Top Ten Tuesday: My Classroom Bookshelf

Top Ten Tuesday is an original feature/weekly meme created at The Broke and the Bookish. If you love books and making lists, this is the meme for you! This week’s topic is:

Back To School Freebie

Basically, this week we can do anything “back to school” related, so I have chosen to share with you the 10 books that would be on my classroom bookshelf if I were a teacher. As I am actually a teaching assistant already this was a relatively easy topic for me – I have also based my choices on the age group I currently work with (9-11 year olds). In no particular order, here we go:

~ 1 ~

Treasure Island by Robert Louis Stevenson

A rip-roaring adventure that will take the children to sea in search of treasure, with young Jim Hawkins and the devious Long John Silver.

~ 2 ~

The Hobbit by JRR Tolkien

Like me as a child, I hope they will travel with little Bilbo on an adventure with dwarves, danger, friendship, treasure, a long-lost home and a dragon!

~ 3 ~

The Secret Garden by Frances Hodgson Burnett

An utterly charming classic, where children can join troubled orphan Mary in taking a step through an old, ivy-covered door into a long-forgotten garden.

~ 4 ~

The Lion, the Witch and the Wardrobe by C S Lewis

Like me as a child, I hope they will step through the wardrobe and be lost in a marvellous adventure in the magical land of Narnia.

~ 5 ~

Harry Potter and the Philosopher’s Stone by J K Rowling

In the first book of this popular series, the children can join Harry Potter for his first year at Hogwarts School of Witchcraft and Wizardry.

~ 6 ~

Just So Stories by Rudyard Kipling

A delightful collection of stories, which will introduce the children to an exotic mixture of animals and tell how they came to be … just so.

~ 7 ~

Johnny and the Bomb by Terry Pratchett

Like me as a child, I hope they will travel back in time to World War II with Johnny Maxwell in his time-travelling trolley!

~ 8 ~

Charlie and the Chocolate Factory by Roald Dahl

A wonderfully, fun tale that will take the children on a magical journey inside the chocolate factory of the eccentric chocolatier Willy Wonka.

~ 9 ~

The Railway Children by Edith Nesbit

Another charming classic, where the children will meet middle-class siblings Roberta, Phyllis and Peter as they are forced to start a new life in the country.

~ 10 ~

Little Women by Louisa May Alcott

An utterly charming novel that will allow the children to follow the ups and downs of the March sisters, as they grow from children into women.

What books would you have on your classroom bookshelf? Also, please link in the comments if you have taken part in this week’s Top Ten Tuesday topic too.

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10 thoughts on “Top Ten Tuesday: My Classroom Bookshelf

  1. The Secret Garden and Little Women are books that I read multiple times growing up. Since I worked in a mostly children’s bookstore as my last job before retiring I became acquainted with so many other great books for middle-grade readers. In America we have an award called the Newbery Award and I have read many great books that won: Adam of the Road, Elizabeth Janet Gray; Johnny Tremain, Esther Forbes; Miss Hickory, Carolyn Sherwin Bailey; The Twenty-One Balloons, Willian Pe’ne du Bois; The Door in the Wall, Marguerite De Angeli; Miracles on Maple Hill, Virginia Sorensen; The Witch of Blackbird Pond, Elizabeth George Speare were some of my favorites.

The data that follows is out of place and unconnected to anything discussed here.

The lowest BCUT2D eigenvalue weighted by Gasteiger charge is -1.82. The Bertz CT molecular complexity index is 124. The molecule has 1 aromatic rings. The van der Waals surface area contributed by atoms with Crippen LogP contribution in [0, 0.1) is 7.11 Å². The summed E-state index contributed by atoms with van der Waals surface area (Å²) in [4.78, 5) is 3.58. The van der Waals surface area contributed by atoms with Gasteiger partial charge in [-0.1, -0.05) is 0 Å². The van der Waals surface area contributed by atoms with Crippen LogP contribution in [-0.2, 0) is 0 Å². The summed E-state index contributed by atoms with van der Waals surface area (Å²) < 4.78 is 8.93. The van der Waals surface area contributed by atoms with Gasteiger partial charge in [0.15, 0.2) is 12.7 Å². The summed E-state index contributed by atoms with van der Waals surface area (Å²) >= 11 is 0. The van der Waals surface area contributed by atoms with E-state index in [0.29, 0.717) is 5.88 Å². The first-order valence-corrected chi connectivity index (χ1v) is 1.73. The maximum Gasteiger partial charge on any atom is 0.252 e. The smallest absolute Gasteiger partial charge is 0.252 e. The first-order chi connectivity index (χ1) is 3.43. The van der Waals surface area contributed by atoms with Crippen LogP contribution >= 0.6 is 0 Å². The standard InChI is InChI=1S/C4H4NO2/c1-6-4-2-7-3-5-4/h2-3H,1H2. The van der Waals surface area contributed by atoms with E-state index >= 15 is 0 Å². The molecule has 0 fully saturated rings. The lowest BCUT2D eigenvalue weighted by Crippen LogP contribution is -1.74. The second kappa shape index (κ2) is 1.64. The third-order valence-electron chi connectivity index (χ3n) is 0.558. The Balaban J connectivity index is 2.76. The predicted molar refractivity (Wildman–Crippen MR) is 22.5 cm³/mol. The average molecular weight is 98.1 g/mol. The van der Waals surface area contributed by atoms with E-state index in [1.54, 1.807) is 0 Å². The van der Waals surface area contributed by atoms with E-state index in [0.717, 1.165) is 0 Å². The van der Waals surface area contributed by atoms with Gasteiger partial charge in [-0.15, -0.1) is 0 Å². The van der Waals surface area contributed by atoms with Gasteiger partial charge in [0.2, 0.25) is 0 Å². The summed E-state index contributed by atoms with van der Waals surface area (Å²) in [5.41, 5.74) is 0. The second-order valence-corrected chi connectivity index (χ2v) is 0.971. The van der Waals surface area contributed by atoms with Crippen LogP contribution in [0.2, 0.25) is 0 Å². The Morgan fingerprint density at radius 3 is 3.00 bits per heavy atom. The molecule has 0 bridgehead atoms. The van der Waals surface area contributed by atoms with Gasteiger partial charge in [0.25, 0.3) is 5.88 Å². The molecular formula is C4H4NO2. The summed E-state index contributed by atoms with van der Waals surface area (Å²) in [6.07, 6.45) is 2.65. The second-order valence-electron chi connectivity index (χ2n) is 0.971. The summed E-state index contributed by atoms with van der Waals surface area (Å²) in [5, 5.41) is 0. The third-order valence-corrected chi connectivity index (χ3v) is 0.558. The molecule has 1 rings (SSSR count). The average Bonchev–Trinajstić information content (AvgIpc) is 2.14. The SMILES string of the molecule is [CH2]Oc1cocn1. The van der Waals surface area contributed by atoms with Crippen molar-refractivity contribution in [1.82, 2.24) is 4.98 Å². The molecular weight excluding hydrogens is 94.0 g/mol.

1. Wow, Judy that is a good, long list of children’s books for the shelf. Sadly I haven’t read any of them but I have heard of the Newbery Award (because of Cheryl @ Tales of the Marvelous, who has challenged herself to read all of the winners of this award) 🙂

  2. What a lovely Top Ten! I read most of those as a child, although I discovered them for myself or with the help of my parents, rather than through school. I particularly loved 3, 4, 9 and 10. 🙂

    1. Thank you Helen 🙂 It is a little sad that I also discovered most of these out of school via parents mainly too. However, I do have very fond memories Mr Lord (one of my favourite primary school teachers) reading Tom’s Midnight Garden to my class, which nearly made it onto to this list just for those wonderful memories!

  3. As an ex-teacher-cum-school librarian and someone who went on to lecture in Children’s Literature for twenty years I couldn’t possible answer this. Limit myself to ten? No way! However, I applaud your choice of authors. My only caveat is that these shouldn’t just be on the shelf they should also be being read aloud. Nothing inspires children to read and love books more than an enthusiastic teacher making storytime the most important twenty minutes of every day.

    1. Café Society, I totally agree that books should be read a loud to the children. I have wonderful memories of Mr Lord (one of my favourite teachers in primary school) reading Tom’s Midnight Garden to my class 🙂

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